The dedication for my upcoming release, Please Don’t, goes like this:
To every teacher who believed in me. Both of you…
Snarky? Sure, but let me explain...
Yes, I had more than two good teachers throughout my school years. I had some not-so-good ones as well. My wife is a teacher, so I know all too well the demands of the job. When I wrote this snarky dedication, she came to mind. But I was also thinking of another teacher, one whose words left an impact during a what was a tumultuous senior year in high school.
Quick backstory. The summer before twelfth grade, I’d moved across the country with my dad and stepmom and little sister. I was miserable. I complained until finally I was allowed to return home, where I moved in with my mom and her eight-year old-son.
So there I was, a senior, bunking with a very boisterous eight-year-brother. Not exactly how I drew it up, you know? As an emergency room nurse, my mom was working fifty hours a week, swing shifts, nights and weekends and even some holidays. So she had little time to keep up with my comings and goings. And I did a lot of coming and going.
With my dad thousands of miles away, I sort of went wild. And then some. I cut classes, skipped altogether on occasion, and basically made up for all those years of following the rules.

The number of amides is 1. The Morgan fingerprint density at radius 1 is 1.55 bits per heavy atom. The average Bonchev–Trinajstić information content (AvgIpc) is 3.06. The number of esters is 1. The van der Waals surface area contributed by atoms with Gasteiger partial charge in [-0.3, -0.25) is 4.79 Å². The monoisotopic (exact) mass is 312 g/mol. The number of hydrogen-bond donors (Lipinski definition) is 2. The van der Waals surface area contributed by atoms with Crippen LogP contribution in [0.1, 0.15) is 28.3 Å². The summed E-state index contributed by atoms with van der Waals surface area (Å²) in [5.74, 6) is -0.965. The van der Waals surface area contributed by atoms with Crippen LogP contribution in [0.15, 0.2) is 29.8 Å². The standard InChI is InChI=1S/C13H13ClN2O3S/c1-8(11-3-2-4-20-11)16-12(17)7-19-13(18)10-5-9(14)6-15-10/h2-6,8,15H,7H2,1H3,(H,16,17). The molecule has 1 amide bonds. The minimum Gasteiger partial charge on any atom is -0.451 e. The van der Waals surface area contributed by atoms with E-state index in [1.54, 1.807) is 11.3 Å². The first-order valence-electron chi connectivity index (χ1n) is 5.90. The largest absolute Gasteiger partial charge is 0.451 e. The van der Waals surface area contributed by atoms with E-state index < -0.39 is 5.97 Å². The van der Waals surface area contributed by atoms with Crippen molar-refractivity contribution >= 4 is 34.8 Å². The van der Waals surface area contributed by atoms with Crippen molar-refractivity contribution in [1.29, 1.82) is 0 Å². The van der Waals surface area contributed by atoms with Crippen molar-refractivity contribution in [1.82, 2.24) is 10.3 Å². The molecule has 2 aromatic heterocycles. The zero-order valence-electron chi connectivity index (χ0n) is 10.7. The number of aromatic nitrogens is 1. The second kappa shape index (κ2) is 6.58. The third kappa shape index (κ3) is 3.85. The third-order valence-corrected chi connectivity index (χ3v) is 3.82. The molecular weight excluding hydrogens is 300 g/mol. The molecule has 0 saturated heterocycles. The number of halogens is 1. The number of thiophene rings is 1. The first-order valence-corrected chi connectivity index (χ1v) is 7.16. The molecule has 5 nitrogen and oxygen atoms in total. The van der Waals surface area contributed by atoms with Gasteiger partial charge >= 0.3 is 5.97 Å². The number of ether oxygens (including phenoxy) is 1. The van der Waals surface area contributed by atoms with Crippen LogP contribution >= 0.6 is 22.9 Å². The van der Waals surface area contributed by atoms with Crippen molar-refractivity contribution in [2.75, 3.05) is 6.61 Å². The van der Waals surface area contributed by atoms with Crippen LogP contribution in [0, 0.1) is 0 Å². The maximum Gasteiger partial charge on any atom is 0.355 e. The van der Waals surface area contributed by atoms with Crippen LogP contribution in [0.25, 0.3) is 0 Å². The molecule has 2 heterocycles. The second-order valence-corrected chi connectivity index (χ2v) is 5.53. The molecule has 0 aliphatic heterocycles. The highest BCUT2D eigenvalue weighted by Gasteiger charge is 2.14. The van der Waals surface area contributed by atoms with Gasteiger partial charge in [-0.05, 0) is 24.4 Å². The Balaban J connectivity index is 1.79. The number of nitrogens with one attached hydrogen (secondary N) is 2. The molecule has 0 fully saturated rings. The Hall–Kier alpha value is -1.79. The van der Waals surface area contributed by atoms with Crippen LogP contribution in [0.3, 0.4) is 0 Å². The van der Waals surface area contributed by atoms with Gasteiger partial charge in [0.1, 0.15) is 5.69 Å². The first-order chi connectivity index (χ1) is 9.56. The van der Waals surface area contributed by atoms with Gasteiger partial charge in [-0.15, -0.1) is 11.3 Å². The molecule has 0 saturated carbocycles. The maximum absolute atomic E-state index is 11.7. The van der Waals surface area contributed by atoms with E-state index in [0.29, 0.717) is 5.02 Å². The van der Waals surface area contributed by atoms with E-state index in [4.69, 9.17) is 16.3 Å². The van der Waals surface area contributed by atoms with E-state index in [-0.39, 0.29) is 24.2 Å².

My English teacher did her best to reel me in. Sure, she too dished out some very well deserved detentions but... something was different. She noticed something no one else had noticed. Mainly how I kept up with my reading assignments during suspensions.
I didn't think much of it. I mean, sitting on the couch, there was only so much MTV I could absorb before I picked up that paperback in my bookbag. I read some, then I read ahead. I fell in love with the words of Steinbeck, Richard Wright, Harper Lee and many others. And this teacher was on to me.
During one of my more unruly episodes (I think I'd pitched my bookbag out the window), she walked me out to the hallway. I rolled my eyes and waited for her to send me packing to the principal’s office or tell me how I couldn’t do whatever stupid thing I was doing. But she didn't.
Instead, she told me what I could do.
She saw potential. She saw interest. She talked about college, something more akin to space travel in my mind at the time. She pleaded with me to try, to make an effort and to stop acting out. She challenged me.
Did it all work out in the end? Well, no. Or yeah, I guess. Whatever happened, I sure took my time realizing it. But that talk, some thirty years ago, still resonates with me. This one hopeful teacher, her belief in me, urging me to try, it's because of those few minutes in a quiet hallway that I never completely gave up. That I started writing at all.
So thanks, to this teacher I won’t name.
This book is dedicated to you.